It is a harsh unforgiving winter each year for homeless people who survive Delhi’s streets. Through long foggy nights, bleary-eyed with sleep, they squat around tiny fires, desperately trying to keep the chill out. Many curl up together, sometimes under a single thin blanket, bony bodies pressed against each other, some along with stray dogs, all sharing body warmth. But we also encounter the stiff sleeping forms of single, lonely people, almost frozen in the cold. Every wintry night leaves behind more bodies—anonymous, dispensable people; rickshaw-pullers, balloon-sellers, women thrown out on to the streets by violent spouses, children who have escaped abuse, abandoned old people....
There are still no shelters of any kind for more than 90 per cent of over a hundred thousand men, women and children in the nation’s capital for whom the open sky is the only roof.
Entrepreneurs in the walled city around Jama Masjid have learned to profit from the failures of the state to provide for its most dispossessed citizens. They hire out quilts to homeless people at 10 rupees a night, and mattresses for an additional 10. They also occupy open tracts of government lands—where the government could have built many shelters—on which they erect makeshift private ‘shelters’, with plastic sheet roofs but no walls. Under these, they lay small cots with blankets and mattresses which they rent out to the homeless people who can afford to pay 30 rupees a night. A bonus of sleeping in these privatised ‘shelters’ is that the police are paid off to not harass the people who pay to sleep here.
Winter forces homeless people to make difficult choices. If you want the warmth of a quilt to keep out the cold, you may have to give up a meal.
When the dust settled after the general elections of 2014, it was apparent that this had been no ordinary poll. What had been waged was no less than a battle for India’s soul. No election in free India’s nearly seven-decade history has left the moral, social and political landscape of India so profoundly divided.
It is important to understand that the election of 2014 was not just the emphatic victory of one political party and the humiliating defeat of others. This has happened many times in the short history of the Indian republic—in 1967, 1977, 1980, 1989, 1999 and 2004—and is indeed the stuff of democracy. What was more significant this time was the rapture, hope and triumphant vindication which significant segments of the population experienced in the victory of Narendra Modi. Equally stark was the collective sentiment of dread, gloom and hopelessness, as well as a profound insecurity among millions of Modi’s opponents.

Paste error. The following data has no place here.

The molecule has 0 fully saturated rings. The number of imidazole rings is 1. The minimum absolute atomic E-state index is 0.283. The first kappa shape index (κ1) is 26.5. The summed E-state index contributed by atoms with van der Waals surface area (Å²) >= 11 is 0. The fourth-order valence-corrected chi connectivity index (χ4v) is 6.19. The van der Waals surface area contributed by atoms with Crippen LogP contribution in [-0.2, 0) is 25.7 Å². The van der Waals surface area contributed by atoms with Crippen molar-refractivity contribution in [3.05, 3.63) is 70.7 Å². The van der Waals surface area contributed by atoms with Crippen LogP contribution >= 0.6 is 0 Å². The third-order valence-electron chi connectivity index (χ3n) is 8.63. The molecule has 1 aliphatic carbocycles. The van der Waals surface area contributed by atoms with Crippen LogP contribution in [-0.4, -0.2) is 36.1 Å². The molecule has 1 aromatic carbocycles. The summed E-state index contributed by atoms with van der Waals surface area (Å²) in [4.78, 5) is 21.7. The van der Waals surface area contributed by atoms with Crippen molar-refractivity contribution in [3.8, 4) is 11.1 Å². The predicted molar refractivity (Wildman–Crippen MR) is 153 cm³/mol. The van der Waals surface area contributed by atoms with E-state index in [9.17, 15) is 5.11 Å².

The real story of the 2014 elections is of the social, and not merely the political, winners and losers—one segment of people who felt that Modi’s victory signified the glorious consolidation of their own economic and social ascendancy, and another segment who felt devastated by the result, seeing in it a crushing of their dreams for themselves, their communities and their country. For the latter, it was not the parties they supported—which many recognised to have floundered and failed them spectacularly and unforgivably—but they themselves who had been vanquished.
Who are the social winners of the 2014 elections, the people who voted for the BJP and who celebrate its conquests as their own? They include not just large numbers of India’s urban, overwhelmingly caste-Hindu middle and upper classes—the most influential cheerleaders—but also people Modi himself describes as the ‘neo-middle class’—the new entrants to the middle class—and the aspirational class, those who have not yet entered the middle class but are hopeful and impatient to benefit from India’s growth. Many among these are first-time voters between 18 and 22 years of age. In addition, the BJP benefited hugely from a unified anti-minority Hindu votebank—there was a striking blurring of most caste lines and a significant recruitment even from among the subaltern castes, including that of Dalits in Uttar Pradesh and Bihar, against the religious minorities, especially Muslims but also of people in tribal areas, many of whom are Christians.